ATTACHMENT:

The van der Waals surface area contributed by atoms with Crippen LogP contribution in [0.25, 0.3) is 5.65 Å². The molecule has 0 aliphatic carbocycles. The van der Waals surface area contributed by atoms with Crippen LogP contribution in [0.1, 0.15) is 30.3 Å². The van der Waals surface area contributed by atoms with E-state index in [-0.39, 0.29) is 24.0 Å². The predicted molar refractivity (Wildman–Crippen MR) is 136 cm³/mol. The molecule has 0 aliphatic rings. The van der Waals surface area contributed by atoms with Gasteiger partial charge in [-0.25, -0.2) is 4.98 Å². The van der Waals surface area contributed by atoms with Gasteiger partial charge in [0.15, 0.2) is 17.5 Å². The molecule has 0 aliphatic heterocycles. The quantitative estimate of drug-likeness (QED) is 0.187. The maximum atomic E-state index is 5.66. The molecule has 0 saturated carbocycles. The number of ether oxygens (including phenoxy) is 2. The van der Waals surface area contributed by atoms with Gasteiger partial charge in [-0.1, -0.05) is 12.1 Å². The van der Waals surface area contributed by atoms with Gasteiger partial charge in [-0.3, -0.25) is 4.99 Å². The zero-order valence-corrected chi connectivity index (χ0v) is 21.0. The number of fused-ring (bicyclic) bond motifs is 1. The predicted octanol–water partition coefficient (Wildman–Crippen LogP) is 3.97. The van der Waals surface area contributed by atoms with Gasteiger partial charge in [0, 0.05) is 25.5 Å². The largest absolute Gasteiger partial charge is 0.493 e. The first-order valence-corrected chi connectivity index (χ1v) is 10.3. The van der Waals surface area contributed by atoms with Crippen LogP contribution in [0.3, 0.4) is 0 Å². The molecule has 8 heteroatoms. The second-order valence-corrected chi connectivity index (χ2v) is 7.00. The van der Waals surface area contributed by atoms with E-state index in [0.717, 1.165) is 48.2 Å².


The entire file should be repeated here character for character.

The van der Waals surface area contributed by atoms with Crippen LogP contribution in [0.25, 0.3) is 5.65 Å². The molecule has 0 aliphatic carbocycles. The van der Waals surface area contributed by atoms with Crippen LogP contribution in [0.1, 0.15) is 30.3 Å². The van der Waals surface area contributed by atoms with E-state index in [-0.39, 0.29) is 24.0 Å². The predicted molar refractivity (Wildman–Crippen MR) is 136 cm³/mol. The molecule has 0 aliphatic rings. The van der Waals surface area contributed by atoms with Gasteiger partial charge in [-0.25, -0.2) is 4.98 Å². The van der Waals surface area contributed by atoms with Gasteiger partial charge in [0.15, 0.2) is 17.5 Å². The molecule has 0 aliphatic heterocycles. The quantitative estimate of drug-likeness (QED) is 0.187. The maximum atomic E-state index is 5.66. The molecule has 0 saturated carbocycles. The number of ether oxygens (including phenoxy) is 2. The van der Waals surface area contributed by atoms with Gasteiger partial charge in [-0.1, -0.05) is 12.1 Å². The van der Waals surface area contributed by atoms with Gasteiger partial charge in [-0.3, -0.25) is 4.99 Å². The zero-order valence-corrected chi connectivity index (χ0v) is 21.0. The number of fused-ring (bicyclic) bond motifs is 1. The predicted octanol–water partition coefficient (Wildman–Crippen LogP) is 3.97. The van der Waals surface area contributed by atoms with Gasteiger partial charge in [0, 0.05) is 25.5 Å². The largest absolute Gasteiger partial charge is 0.493 e. The first-order valence-corrected chi connectivity index (χ1v) is 10.3. The van der Waals surface area contributed by atoms with Crippen LogP contribution in [0.3, 0.4) is 0 Å². The molecule has 8 heteroatoms. The second-order valence-corrected chi connectivity index (χ2v) is 7.00. The van der Waals surface area contributed by atoms with E-state index in [0.717, 1.165) is 48.2 Å².